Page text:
6. RCWhiting says:

    Thanks all
    I thought this was thankfully very tricky.
    Last in was ‘amorist’,I had been convinced it was ‘amorini’ (plural loves) but couldn’t fit the ‘film’ in.
    This led me to struggle with Bartok.
    I didn’t know ‘granita’ and spent a while on glacé derivatives.
    A good workout, well done.

  7. Robi says:

    Thanks Orlando and PeterO.

    I thought this was quite tricky, especially as I didn’t know SLOUGH=mud-filled hollow (so, the name for the town? ;) ) and LUNG=open space in town. Couldn’t parse TRIMARAN and got caught by the Adonis in 8. My brain must be addled after the Christmas festivities.

  8. tupu says:

    Thanks PeterOand Orlando

    I only got hold of this late afternoon. I too found it quite tricky in places. I had to check ‘lung’ and did not parse the second half of ‘trimaran’ though the answer itself was clear enough. I particularly liked 12a, 22a, 24a, 6d, and 7d.

  9. muffin says:

    Thanks to Orlando and PeterO

    After overindulgence I found this hard work – I gave up on ISSUER.

    Robi @ 7 – are you familiar with the Betjeman poem that starts “Come friendly bombs and fall on Slough”?

  10. Eileen says:

    “Robi @ 7 – are you familiar with the Betjeman poem that starts “Come friendly bombs and fall on Slough”?”

    Or, more relevantly, the Slough of Despond in ‘Pilgrim’s Progress’? http://en.wikipedia.org/wiki/Slough_of_Despond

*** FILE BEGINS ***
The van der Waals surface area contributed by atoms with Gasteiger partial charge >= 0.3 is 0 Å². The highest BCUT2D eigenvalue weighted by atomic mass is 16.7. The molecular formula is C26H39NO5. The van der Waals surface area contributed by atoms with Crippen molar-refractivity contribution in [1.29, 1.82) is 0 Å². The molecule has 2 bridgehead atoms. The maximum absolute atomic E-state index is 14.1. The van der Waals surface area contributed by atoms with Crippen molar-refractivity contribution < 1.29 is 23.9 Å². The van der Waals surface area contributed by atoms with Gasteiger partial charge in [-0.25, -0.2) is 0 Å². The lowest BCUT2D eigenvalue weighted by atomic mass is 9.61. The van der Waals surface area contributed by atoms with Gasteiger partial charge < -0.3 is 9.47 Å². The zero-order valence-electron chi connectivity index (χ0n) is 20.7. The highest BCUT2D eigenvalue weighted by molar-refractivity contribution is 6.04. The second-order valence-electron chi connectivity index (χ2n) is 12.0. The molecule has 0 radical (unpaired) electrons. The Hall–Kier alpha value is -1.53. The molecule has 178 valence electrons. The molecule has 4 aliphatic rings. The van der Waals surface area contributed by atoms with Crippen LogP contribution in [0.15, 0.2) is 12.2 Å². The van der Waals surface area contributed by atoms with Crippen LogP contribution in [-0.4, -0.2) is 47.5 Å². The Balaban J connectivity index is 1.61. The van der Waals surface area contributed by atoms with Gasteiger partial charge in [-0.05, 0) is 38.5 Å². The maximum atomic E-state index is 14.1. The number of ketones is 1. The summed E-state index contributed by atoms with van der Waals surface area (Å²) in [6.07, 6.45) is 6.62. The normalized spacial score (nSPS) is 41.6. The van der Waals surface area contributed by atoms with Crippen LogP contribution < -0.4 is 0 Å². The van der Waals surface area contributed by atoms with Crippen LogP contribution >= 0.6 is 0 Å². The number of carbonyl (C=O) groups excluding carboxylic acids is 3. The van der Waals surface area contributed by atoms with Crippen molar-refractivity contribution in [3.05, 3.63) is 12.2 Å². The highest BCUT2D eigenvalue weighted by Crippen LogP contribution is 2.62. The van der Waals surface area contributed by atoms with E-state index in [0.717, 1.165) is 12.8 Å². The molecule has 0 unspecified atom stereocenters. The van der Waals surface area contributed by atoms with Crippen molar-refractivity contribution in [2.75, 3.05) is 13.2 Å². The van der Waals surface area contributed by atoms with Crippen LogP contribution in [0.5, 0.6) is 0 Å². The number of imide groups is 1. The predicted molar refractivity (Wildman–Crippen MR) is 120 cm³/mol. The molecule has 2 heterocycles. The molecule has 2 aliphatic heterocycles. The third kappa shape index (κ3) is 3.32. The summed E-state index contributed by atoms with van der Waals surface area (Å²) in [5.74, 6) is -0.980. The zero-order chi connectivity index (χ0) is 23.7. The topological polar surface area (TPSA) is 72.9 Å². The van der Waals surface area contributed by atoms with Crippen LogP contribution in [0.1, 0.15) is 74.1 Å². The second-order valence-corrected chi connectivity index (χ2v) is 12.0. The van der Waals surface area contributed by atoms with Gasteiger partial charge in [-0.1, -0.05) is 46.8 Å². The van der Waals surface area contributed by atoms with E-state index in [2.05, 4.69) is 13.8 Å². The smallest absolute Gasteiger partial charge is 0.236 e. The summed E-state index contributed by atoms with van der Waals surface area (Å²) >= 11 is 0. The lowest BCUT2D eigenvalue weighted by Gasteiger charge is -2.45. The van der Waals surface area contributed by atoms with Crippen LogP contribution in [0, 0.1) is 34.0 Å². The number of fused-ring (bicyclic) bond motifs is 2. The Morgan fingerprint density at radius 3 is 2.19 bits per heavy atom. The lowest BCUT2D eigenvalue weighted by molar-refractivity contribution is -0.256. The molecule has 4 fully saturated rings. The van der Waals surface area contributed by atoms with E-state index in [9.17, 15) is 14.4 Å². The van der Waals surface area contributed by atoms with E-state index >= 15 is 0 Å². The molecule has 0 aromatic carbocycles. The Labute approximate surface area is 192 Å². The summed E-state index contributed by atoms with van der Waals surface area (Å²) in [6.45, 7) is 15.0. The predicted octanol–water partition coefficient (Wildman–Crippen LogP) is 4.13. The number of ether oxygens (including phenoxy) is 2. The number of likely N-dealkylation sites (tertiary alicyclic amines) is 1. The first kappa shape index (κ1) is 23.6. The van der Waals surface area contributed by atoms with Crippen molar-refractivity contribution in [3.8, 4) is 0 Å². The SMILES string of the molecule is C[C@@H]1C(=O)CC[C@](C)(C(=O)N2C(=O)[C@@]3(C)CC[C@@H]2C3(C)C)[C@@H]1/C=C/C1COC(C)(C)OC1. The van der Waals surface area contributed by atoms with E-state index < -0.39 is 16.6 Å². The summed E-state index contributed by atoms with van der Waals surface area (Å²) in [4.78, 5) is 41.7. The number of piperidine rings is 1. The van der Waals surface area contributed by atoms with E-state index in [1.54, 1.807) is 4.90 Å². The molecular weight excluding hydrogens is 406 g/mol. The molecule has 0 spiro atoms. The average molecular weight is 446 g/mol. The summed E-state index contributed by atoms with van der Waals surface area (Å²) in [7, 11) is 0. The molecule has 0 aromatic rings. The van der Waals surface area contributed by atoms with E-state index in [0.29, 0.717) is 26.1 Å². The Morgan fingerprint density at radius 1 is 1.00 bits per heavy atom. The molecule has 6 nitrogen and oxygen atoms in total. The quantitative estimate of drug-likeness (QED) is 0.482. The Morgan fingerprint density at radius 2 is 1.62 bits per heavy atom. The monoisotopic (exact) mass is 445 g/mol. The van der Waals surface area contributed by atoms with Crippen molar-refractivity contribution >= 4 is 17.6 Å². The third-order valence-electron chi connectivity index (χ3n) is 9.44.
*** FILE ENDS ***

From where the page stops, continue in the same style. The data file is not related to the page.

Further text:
Like tupu, I came to this late, owing to family festivities, but couldn’t miss an Orlando. Many thanks to him ,as always, for a witty and entertaining holiday puzzle – and to PeterO for the blog.

  11. g larsen says:

    All was going well except for the SW corner, where I scuppered myself by putting ‘recounted’ for 13d. It does fit the clue well, but for the surplus ‘article’.

  12. john McCartney says:

    Shammy? Is that acceptable now? Chamois is the word, pronounced “shammy” in English car salesman argot, I know, but surely not in dictionary? O tempora, o mores!

  13. PeterO says:

    John @12

    The OED gives the first appearance of ‘shammie’ in T Baker’s Art of Angling. dated 1651, and spelled with a y in the 1653 edition.

  14. Brendan (not that one) says:

    Quite tricky for me too. So much so that I’ve just entered the last 2. ISSUER and SHAMMY. Main delay caused by having APPLAUDED and FLUNG for 13 and 22d!!! (I blame the Champagne!)

    Thanks to PeterO and OrlandO :-)

  15. brucew_aus says:

    Thanks Orlando and PeterO

    Did finish this late on Boxing Day but have only just checked it after driving Melbourne – Sydney (what we do to visit relos!)

    As others, found it challenging in places not helped by lazily writing ESCAPEE in at 17. Had to check up on SHAMMY (spelling) and LUNG as open spaces (closest I could find was a green lung – so happy enough).

    Had G – RANITA after finding her as a Hebrew girl’s name.